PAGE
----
I was never a fan of web-based selling. It always seemed to present the same problems as general advertising: First of all, it’s expensive. Second, it’s not worth much — because there is such a limited amount of space available to make a sale. It’s another version of space advertising — generally worthless unless you can buy it at a discount or you are making so much money (e.g., you are in the perfume, cigarette, or car business) that you don’t need to get a positive ROI on your advertising dollars.
E-mail marketing is very different. It is targeted and trackable. You know exactly who you sent your promotion to. You can even learn if they read it. And you can find out exactly how many of those people responded and exactly how much money they spent with you.
E-mail marketing is just like snail-mail marketing except for one big difference: Because there’s no postage involved, it’s cheaper. (See “Postage Keeps Going Up, But It’s Still Zero With E-Mail” below.) And it’s especially cheap when you use it to market to your own customer base, since you’ve already spent the money to acquire those names.
In the pre-e-mail days, next to telemarketing, direct mail to your own customer base was far and away the most lucrative way to generate additional back-end sales. Today, with the cost of postage eliminated, e-mail is probably No.1.
In the past two years, I’ve seen — up close — about $10 million worth of back-end e-mail marketing. It has almost always been profitable.
I’ve seen it work in all sorts of direct-marketing businesses, from financial services to health care to publishing. I’ve also seen it work in retail real estate, wholesale furniture sales, and advertising. In fact, I can’t think of a single business that would not benefit from it. To prove the point, let’s consider an unlikely example — something that wouldn’t normally use Internet marketing at all…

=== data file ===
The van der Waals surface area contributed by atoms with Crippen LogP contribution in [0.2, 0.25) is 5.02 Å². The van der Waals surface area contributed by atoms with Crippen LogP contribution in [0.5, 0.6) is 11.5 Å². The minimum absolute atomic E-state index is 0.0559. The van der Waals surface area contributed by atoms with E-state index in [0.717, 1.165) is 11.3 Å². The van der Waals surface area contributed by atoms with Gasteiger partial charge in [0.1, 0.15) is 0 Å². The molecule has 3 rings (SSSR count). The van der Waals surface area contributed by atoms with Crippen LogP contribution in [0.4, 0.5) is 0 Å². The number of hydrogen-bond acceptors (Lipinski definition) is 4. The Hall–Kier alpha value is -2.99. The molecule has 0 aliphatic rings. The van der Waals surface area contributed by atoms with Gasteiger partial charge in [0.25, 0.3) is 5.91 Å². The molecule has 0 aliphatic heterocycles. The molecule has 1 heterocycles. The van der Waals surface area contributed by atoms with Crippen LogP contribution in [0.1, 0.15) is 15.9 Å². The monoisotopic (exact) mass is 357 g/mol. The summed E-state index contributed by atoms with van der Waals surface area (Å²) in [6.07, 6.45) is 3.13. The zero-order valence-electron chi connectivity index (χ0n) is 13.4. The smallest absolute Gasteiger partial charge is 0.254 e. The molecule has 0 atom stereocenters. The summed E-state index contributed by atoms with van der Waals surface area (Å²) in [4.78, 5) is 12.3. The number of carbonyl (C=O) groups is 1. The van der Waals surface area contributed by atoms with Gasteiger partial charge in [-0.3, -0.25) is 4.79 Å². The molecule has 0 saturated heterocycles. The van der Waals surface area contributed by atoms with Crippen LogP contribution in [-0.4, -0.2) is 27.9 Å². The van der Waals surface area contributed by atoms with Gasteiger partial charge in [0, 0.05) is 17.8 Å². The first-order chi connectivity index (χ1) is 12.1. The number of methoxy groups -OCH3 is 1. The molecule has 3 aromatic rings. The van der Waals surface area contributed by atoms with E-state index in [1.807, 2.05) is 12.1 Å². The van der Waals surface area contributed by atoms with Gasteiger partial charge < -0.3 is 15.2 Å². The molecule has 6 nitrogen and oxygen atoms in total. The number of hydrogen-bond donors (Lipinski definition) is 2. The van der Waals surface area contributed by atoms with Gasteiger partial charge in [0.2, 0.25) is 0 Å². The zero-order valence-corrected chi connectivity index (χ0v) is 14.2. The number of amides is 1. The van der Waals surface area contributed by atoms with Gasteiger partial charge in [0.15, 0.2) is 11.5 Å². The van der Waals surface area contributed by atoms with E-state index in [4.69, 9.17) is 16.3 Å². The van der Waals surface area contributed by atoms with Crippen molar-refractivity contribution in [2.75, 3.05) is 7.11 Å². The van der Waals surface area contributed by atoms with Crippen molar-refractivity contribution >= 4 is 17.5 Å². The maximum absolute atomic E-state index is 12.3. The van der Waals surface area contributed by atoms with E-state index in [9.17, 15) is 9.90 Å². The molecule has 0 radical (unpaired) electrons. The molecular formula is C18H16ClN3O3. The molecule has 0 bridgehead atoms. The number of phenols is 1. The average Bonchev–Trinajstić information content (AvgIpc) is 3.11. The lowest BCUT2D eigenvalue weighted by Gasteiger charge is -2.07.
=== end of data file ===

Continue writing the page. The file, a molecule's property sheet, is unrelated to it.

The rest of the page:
Let’s say you had an Italian hosteria and managed to collect the e-mail addresses of 200 of your best customers. Don’t you think you could use them to generate extra sales? What if, for example, you put together a special tasting menu once a month — on a slow day like Tuesday — and provided regional cuisine from each of Italy’s 20 provinces? What if you sent news of this special event, along with a sample menu and a special invitation, to each of those 200 customers via a friendly e-mail letter? Can you imagine that it wouldn’t work? Of course, it would!
No matter what business you’re in, your existing customers have already made a mental and emotional commitment to you. They have spent money on your products/services, and they want to believe they spent that money wisely. You can convince them they have — and encourage them to repeat the action — by sending them a friendly greeting every week or two, telling them what you are doing, giving them some helpful hints, sharing with them some useful information, and reselling them on the ideas/products/services they bought in the first place.
Back-end e-mail marketing to your customers will absolutely, positively work. The only question is: How well?
If you haven’t yet started e-mailing your buyers, do so immediately. If you have a program in place, ask yourself how you can:
1. make it more beneficial for your customers
2. make it more productive for you
(Hint: The two are usually related.)
Also — and consider this a bonus — take a look at your VIP address book (the “little black book” of powerful contacts that we talked about in Message #265). Consider putting all of those important people on a periodic e-mail program. What can you send them that will be both useful to them and helpful for you, either immediately or in the long run?[Ed. Note. Mark Morgan Ford was the creator of Early To Rise. In 2011, Mark retired from ETR and now writes the Palm Beach Letter. His advice, in our opinion, continues to get better and better with every essay, particularly in the controversial ones we have shared today. We encourage you to read everything you can that has been written by Mark.]